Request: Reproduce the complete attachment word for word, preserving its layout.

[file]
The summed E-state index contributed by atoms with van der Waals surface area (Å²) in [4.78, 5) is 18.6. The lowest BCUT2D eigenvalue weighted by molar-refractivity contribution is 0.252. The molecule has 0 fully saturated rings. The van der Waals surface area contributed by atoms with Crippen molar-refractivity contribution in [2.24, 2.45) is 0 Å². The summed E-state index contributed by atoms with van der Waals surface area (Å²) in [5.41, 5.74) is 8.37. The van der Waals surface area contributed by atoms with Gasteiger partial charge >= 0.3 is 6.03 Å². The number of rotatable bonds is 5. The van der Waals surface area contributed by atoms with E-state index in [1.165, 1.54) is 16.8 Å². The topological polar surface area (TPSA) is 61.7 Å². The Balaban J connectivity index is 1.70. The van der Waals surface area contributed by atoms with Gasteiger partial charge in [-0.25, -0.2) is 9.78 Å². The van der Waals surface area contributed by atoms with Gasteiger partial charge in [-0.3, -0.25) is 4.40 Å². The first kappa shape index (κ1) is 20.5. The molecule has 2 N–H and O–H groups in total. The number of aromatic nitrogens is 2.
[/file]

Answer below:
The summed E-state index contributed by atoms with van der Waals surface area (Å²) in [4.78, 5) is 18.6. The lowest BCUT2D eigenvalue weighted by molar-refractivity contribution is 0.252. The molecule has 0 fully saturated rings. The van der Waals surface area contributed by atoms with Crippen molar-refractivity contribution in [2.24, 2.45) is 0 Å². The summed E-state index contributed by atoms with van der Waals surface area (Å²) in [5.41, 5.74) is 8.37. The van der Waals surface area contributed by atoms with Gasteiger partial charge >= 0.3 is 6.03 Å². The number of rotatable bonds is 5. The van der Waals surface area contributed by atoms with E-state index in [1.165, 1.54) is 16.8 Å². The topological polar surface area (TPSA) is 61.7 Å². The Balaban J connectivity index is 1.70. The van der Waals surface area contributed by atoms with Gasteiger partial charge in [-0.25, -0.2) is 9.78 Å². The van der Waals surface area contributed by atoms with Gasteiger partial charge in [-0.3, -0.25) is 4.40 Å². The first kappa shape index (κ1) is 20.5. The molecule has 2 N–H and O–H groups in total. The number of aromatic nitrogens is 2.